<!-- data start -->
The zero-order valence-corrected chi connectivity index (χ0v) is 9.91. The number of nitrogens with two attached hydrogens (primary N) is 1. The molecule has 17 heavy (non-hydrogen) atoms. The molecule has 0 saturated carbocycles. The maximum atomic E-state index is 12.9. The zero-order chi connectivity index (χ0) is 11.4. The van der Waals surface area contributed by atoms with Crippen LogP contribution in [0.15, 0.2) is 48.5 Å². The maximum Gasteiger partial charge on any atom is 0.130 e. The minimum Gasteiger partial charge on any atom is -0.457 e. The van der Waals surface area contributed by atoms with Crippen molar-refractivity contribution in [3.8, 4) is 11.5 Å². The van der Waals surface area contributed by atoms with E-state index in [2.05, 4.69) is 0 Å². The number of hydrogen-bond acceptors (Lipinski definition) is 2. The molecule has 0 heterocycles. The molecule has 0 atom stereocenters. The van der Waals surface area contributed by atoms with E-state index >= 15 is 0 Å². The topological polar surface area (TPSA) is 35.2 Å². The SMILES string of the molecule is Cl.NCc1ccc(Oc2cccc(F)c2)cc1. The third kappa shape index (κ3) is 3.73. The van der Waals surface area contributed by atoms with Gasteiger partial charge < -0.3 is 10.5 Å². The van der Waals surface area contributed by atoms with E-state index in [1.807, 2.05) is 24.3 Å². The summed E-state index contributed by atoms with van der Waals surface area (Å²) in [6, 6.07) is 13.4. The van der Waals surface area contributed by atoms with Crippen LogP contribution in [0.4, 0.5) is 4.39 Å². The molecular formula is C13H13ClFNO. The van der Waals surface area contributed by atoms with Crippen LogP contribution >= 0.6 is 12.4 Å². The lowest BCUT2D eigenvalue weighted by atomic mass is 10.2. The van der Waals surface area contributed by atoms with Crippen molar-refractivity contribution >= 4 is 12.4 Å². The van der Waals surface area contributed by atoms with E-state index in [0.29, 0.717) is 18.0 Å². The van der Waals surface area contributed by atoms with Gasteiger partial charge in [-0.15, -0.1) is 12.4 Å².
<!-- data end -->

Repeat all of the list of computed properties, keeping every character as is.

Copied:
The zero-order valence-corrected chi connectivity index (χ0v) is 9.91. The number of nitrogens with two attached hydrogens (primary N) is 1. The molecule has 17 heavy (non-hydrogen) atoms. The molecule has 0 saturated carbocycles. The maximum atomic E-state index is 12.9. The zero-order chi connectivity index (χ0) is 11.4. The van der Waals surface area contributed by atoms with Crippen LogP contribution in [0.15, 0.2) is 48.5 Å². The maximum Gasteiger partial charge on any atom is 0.130 e. The minimum Gasteiger partial charge on any atom is -0.457 e. The van der Waals surface area contributed by atoms with Crippen molar-refractivity contribution in [3.8, 4) is 11.5 Å². The van der Waals surface area contributed by atoms with E-state index in [2.05, 4.69) is 0 Å². The number of hydrogen-bond acceptors (Lipinski definition) is 2. The molecule has 0 heterocycles. The molecule has 0 atom stereocenters. The van der Waals surface area contributed by atoms with E-state index >= 15 is 0 Å². The topological polar surface area (TPSA) is 35.2 Å². The SMILES string of the molecule is Cl.NCc1ccc(Oc2cccc(F)c2)cc1. The third kappa shape index (κ3) is 3.73. The van der Waals surface area contributed by atoms with Gasteiger partial charge < -0.3 is 10.5 Å². The van der Waals surface area contributed by atoms with E-state index in [1.807, 2.05) is 24.3 Å². The summed E-state index contributed by atoms with van der Waals surface area (Å²) in [6, 6.07) is 13.4. The van der Waals surface area contributed by atoms with Crippen LogP contribution in [0.4, 0.5) is 4.39 Å². The molecular formula is C13H13ClFNO. The van der Waals surface area contributed by atoms with Crippen LogP contribution >= 0.6 is 12.4 Å². The lowest BCUT2D eigenvalue weighted by atomic mass is 10.2. The van der Waals surface area contributed by atoms with Crippen molar-refractivity contribution >= 4 is 12.4 Å². The van der Waals surface area contributed by atoms with E-state index in [0.29, 0.717) is 18.0 Å². The van der Waals surface area contributed by atoms with Gasteiger partial charge in [-0.15, -0.1) is 12.4 Å².